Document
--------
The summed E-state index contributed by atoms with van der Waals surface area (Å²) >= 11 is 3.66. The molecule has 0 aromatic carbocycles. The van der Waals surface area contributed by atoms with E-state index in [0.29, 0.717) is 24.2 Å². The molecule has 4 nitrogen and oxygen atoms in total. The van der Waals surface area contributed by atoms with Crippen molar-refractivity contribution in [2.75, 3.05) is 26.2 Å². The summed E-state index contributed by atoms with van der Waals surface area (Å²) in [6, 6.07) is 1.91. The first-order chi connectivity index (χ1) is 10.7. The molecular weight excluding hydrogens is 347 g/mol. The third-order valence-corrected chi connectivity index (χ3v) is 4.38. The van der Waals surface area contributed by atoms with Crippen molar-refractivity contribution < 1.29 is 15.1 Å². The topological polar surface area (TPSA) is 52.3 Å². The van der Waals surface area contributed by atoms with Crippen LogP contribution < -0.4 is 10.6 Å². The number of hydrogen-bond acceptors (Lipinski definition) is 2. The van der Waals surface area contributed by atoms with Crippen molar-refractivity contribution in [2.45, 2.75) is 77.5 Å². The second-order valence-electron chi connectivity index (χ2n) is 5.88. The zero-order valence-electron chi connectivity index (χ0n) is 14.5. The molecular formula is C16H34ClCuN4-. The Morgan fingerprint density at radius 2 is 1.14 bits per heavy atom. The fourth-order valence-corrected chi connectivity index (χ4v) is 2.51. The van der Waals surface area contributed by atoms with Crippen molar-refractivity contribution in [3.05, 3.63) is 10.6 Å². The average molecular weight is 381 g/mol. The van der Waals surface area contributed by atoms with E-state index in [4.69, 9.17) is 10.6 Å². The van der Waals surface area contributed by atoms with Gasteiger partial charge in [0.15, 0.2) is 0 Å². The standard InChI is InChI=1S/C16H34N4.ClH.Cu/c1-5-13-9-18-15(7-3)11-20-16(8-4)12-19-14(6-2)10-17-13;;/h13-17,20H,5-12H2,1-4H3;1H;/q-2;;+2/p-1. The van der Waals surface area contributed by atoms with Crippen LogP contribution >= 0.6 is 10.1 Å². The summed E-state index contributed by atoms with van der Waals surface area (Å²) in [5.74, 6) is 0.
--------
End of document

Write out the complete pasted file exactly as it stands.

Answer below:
The summed E-state index contributed by atoms with van der Waals surface area (Å²) >= 11 is 3.66. The molecule has 0 aromatic carbocycles. The van der Waals surface area contributed by atoms with E-state index in [0.29, 0.717) is 24.2 Å². The molecule has 4 nitrogen and oxygen atoms in total. The van der Waals surface area contributed by atoms with Crippen molar-refractivity contribution in [2.75, 3.05) is 26.2 Å². The summed E-state index contributed by atoms with van der Waals surface area (Å²) in [6, 6.07) is 1.91. The first-order chi connectivity index (χ1) is 10.7. The molecular weight excluding hydrogens is 347 g/mol. The third-order valence-corrected chi connectivity index (χ3v) is 4.38. The van der Waals surface area contributed by atoms with Crippen molar-refractivity contribution < 1.29 is 15.1 Å². The topological polar surface area (TPSA) is 52.3 Å². The van der Waals surface area contributed by atoms with Crippen LogP contribution < -0.4 is 10.6 Å². The number of hydrogen-bond acceptors (Lipinski definition) is 2. The van der Waals surface area contributed by atoms with Crippen molar-refractivity contribution in [2.45, 2.75) is 77.5 Å². The second-order valence-electron chi connectivity index (χ2n) is 5.88. The zero-order valence-electron chi connectivity index (χ0n) is 14.5. The molecular formula is C16H34ClCuN4-. The Morgan fingerprint density at radius 2 is 1.14 bits per heavy atom. The fourth-order valence-corrected chi connectivity index (χ4v) is 2.51. The van der Waals surface area contributed by atoms with Crippen molar-refractivity contribution in [3.05, 3.63) is 10.6 Å². The average molecular weight is 381 g/mol. The van der Waals surface area contributed by atoms with E-state index in [4.69, 9.17) is 10.6 Å². The van der Waals surface area contributed by atoms with Gasteiger partial charge in [0.15, 0.2) is 0 Å². The standard InChI is InChI=1S/C16H34N4.ClH.Cu/c1-5-13-9-18-15(7-3)11-20-16(8-4)12-19-14(6-2)10-17-13;;/h13-17,20H,5-12H2,1-4H3;1H;/q-2;;+2/p-1. The van der Waals surface area contributed by atoms with Crippen LogP contribution >= 0.6 is 10.1 Å². The summed E-state index contributed by atoms with van der Waals surface area (Å²) in [5.74, 6) is 0.